Three-term Republican Sen. Olympia Snowe of Maine announced Tuesday that she will not run for re-election, citing frustration over Washington's current "atmosphere of polarization" and giving Democrats an unexpected shot at an open seat.
Snowe, who's viewed as a moderate, said she sees a "vital need for the political center in order for our democracy to flourish and to find solutions that unite rather than divide us." She said she sees opportunities to build support for such change from outside the Senate.
Snowe's announcement is a boost to Democrats who are facing tough odds this election cycle. Senate Democrats hold a 51-47 majority with two independents who caucus with the Democrats.
"It makes this seat one of the top Democratic targets in the country, from not being a Democratic target at all," said Sandy Maisel, director of the Goldfarb Center for Public Affairs at Colby College.
Snowe, who has served 33 years in Congress, said she was confident she would've won re-election and will be retiring from the Senate in good health.
"It has been an indescribable honor and immeasurable privilege to serve the people of Maine, first in both houses of Maine's legislature and later in both houses of Congress," she said. "To this day, I remain deeply passionate about public service, and I cherish the opportunity I have been given for nearly four decades to help improve the lives of my fellow Mainers."
Fellow Republican Sen. Susan Collins of Maine called Snowe's decision a "complete surprise."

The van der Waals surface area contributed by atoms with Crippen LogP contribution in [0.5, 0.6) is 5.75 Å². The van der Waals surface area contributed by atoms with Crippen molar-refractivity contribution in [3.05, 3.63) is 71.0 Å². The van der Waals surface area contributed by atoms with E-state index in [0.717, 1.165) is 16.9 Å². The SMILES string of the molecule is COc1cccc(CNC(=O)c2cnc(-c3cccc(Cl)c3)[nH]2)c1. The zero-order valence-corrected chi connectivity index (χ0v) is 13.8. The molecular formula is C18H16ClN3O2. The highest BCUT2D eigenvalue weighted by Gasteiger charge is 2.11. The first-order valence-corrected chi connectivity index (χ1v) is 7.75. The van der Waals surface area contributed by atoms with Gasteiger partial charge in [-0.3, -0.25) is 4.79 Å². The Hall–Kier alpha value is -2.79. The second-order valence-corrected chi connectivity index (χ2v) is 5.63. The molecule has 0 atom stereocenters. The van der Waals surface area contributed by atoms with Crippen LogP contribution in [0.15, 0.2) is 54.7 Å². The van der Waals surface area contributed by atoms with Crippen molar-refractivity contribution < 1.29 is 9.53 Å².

"Nobody can replace Olympia in the Senate," she said. "It's going to be a real void."
The daughter of Greek immigrants, Snowe lost her mother to cancer when she was 8. Her father died a year later from heart disease and she was raised by an aunt and uncle.
Snowe was widowed at 26 when her first husband, state Rep. Peter Snowe, died in a car crash. She won a 1973 election to fill his vacant seat. Five years later she was elected to the U.S. House where she served for 16 years before winning her Senate seat. Snowe is married to former Maine Gov. John McKernan.
Snowe was facing her first primary fight, after cruising to a third term in 2006 with 74 percent of the vote.
Snowe was viewed by some as vulnerable because of her moderate position at a time when the tea party was gaining influence in Maine, but she had a healthy war chest and remained popular in her home state.
Last week, one of her GOP challengers dropped out, leaving Scott D'Amboise as the only other GOP candidate in the race, but other Republicans could decide to enter the race.
State Rep. Jon Hinck, state Sen. Cynthia Dill, former Secretary of State Matthew Dunlap and Portland home builder Ben Pollard have all announced they're running in the Democratic primary for the seat.
Snowe's decision also opens the door to Maine's two Democratic House members — five-term Rep. Michael Michaud and two-term Rep. Chellie Pingree. Another potential candidate is former Rep. Tom Allen, who unsuccessfully challenged Collins in 2008.
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